There are so many things that can disrupt the skin when we’re out and about. Living in a hot and humid tropical climate like Singapore, it’s hard to ignore the impact the outside world has on my skin. Aside from the sweat, there’s a whole host of other things such as dirt, pollution, and dust, that’s happily sitting on the skin’s surface so the first thing I do when I get home is, wash my hands then my face!

It’s important to wash my hands after coming back home because I never know what I’ve touched, whether I was touching something on the bus or the train, to the handles on an escalator, there are more chances than not that I’ll end up transferring those germs onto my face if I don’t wash my hands.

#3 - I don’t use foundation

This is a personal preference but I do not like the feeling of foundation on my skin. I’ve tried enough foundation in my lifetime to say that foundation, no matter how lightweight or natural marketers try to make me believe it is, is still not a friend to me. I instead use a light face primer, which evens out my skin but doesn’t block the pores.

#4 - I Give my skin a break from makeup

I'll go a day or two each week without any makeup because we all know everyone needs a break and that includes my skin! This is usually a great time for me to amp up my skincare and add a mask before I hit the sheets to give my skin the R&R it deserves.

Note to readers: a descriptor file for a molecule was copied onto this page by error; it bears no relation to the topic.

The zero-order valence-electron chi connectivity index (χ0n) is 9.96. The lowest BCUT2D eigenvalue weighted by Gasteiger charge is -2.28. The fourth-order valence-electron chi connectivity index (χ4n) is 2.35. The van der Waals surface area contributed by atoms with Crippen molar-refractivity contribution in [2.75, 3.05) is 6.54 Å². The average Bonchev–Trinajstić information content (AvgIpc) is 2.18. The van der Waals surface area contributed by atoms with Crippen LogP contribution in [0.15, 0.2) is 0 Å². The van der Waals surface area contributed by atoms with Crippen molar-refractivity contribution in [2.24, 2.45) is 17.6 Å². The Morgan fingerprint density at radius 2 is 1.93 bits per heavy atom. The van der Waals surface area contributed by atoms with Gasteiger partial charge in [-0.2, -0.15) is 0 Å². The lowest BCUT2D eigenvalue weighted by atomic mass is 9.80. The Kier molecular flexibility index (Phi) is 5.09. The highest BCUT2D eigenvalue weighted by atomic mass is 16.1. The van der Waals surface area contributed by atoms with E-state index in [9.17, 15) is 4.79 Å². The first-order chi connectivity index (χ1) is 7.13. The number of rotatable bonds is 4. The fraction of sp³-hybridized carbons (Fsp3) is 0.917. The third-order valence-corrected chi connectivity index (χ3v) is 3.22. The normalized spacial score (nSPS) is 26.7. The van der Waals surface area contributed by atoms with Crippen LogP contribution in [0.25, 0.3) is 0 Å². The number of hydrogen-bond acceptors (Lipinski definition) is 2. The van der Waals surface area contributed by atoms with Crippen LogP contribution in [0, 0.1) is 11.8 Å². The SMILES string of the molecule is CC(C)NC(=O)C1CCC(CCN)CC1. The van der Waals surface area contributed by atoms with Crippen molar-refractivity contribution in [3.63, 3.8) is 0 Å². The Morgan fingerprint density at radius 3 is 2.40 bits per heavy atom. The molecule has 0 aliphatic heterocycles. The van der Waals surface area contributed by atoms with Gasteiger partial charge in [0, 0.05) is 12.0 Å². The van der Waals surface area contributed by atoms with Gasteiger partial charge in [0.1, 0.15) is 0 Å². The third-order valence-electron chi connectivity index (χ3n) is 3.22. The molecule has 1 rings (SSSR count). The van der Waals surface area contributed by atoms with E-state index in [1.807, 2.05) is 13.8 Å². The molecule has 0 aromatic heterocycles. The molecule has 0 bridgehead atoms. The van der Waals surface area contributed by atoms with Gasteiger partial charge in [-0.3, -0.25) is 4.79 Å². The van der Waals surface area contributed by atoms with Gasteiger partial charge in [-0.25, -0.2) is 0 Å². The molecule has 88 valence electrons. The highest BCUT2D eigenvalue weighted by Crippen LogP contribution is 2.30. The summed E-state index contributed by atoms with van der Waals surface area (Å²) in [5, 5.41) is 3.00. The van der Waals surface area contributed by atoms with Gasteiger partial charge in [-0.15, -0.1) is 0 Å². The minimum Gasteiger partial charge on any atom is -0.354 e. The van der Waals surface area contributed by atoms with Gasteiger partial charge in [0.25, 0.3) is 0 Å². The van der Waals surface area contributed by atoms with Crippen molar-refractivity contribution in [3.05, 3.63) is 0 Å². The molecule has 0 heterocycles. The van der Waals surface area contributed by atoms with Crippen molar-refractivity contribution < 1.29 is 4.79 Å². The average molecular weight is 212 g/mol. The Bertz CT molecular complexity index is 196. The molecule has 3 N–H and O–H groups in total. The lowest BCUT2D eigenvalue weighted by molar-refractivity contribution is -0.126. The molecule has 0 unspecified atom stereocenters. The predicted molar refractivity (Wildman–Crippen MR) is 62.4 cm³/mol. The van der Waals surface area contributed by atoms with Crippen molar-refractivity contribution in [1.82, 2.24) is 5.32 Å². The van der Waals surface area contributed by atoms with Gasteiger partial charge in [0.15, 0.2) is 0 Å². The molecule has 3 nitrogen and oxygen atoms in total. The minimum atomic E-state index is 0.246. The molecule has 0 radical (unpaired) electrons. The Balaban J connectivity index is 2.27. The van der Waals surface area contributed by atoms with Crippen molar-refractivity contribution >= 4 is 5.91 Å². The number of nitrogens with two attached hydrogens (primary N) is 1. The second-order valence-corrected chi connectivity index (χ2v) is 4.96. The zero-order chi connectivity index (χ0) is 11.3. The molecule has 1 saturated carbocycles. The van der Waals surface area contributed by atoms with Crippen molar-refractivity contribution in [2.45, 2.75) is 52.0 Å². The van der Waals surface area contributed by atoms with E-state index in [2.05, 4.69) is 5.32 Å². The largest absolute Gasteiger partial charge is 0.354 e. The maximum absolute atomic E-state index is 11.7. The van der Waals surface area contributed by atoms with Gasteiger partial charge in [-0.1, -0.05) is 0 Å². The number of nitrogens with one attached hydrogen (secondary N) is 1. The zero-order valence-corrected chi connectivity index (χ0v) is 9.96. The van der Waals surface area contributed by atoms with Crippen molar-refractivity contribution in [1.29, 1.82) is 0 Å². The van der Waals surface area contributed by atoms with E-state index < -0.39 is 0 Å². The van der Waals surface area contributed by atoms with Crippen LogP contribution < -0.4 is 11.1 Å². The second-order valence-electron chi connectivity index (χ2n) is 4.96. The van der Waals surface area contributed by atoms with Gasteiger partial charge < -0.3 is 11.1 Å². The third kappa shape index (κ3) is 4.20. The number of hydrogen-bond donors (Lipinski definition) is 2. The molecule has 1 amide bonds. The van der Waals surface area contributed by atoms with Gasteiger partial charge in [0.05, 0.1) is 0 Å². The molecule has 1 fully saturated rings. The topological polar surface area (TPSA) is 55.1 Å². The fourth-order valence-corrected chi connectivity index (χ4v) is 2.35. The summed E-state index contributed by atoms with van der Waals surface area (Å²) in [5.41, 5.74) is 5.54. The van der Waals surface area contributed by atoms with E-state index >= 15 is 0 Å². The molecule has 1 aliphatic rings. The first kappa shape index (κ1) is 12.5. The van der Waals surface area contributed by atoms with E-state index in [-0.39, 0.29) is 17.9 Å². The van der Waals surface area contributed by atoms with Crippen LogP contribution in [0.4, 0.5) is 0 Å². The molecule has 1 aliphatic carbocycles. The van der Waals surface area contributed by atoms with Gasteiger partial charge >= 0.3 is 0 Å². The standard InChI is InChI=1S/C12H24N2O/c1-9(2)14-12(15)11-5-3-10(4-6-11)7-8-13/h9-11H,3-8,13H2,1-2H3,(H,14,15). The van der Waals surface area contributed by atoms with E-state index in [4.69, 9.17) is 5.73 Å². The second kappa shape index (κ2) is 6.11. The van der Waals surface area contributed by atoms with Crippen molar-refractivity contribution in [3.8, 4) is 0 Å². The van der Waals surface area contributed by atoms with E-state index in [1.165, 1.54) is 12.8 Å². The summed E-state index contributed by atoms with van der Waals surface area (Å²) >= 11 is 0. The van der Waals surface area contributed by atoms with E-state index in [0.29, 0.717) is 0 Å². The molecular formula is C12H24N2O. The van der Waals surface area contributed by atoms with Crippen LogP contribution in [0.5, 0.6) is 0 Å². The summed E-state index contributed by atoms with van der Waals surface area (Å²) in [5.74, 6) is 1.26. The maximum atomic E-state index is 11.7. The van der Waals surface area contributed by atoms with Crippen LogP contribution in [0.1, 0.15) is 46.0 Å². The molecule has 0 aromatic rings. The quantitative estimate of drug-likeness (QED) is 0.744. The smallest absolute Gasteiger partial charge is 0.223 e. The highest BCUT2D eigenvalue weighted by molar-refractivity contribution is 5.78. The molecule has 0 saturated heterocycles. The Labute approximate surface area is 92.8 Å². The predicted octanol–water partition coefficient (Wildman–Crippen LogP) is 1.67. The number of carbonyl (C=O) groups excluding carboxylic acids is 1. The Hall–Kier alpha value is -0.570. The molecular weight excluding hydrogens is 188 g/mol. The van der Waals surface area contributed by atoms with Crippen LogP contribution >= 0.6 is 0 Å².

#5 - I carry face wipes in my workout bag

Washing my face after a workout isn’t always convenient. What if I was working out outside? If I don’t have access to a tap, my next solution is to carry face wipes.

#6 - I don’t use face moisturizer at night

I am not a scientist or a dermatologist, but like how using chapsticks can cause a dependency on chapsticks (i.e. lips will get very dry if you stop using chapsticks), I’ve stopped moisturizing my face every night. I read somewhere that because the skin is regenerating at night, it also means that this is when the skin adjusts its level of moisture (i.e. how much oils it naturally produces). I used to suffer from oily and dry skin, but once I stopped moisturizing every night this problem went away. My best guess is because now my skin is able to adjust to its condition more accurately, without the aid of external moisturizers, its natural production of oil (for moisture) is more accurate. Previously my skin compensated the dry skin by producing more oil. I still use moisturizers in the morning when I need it and face oils at night once or every other week.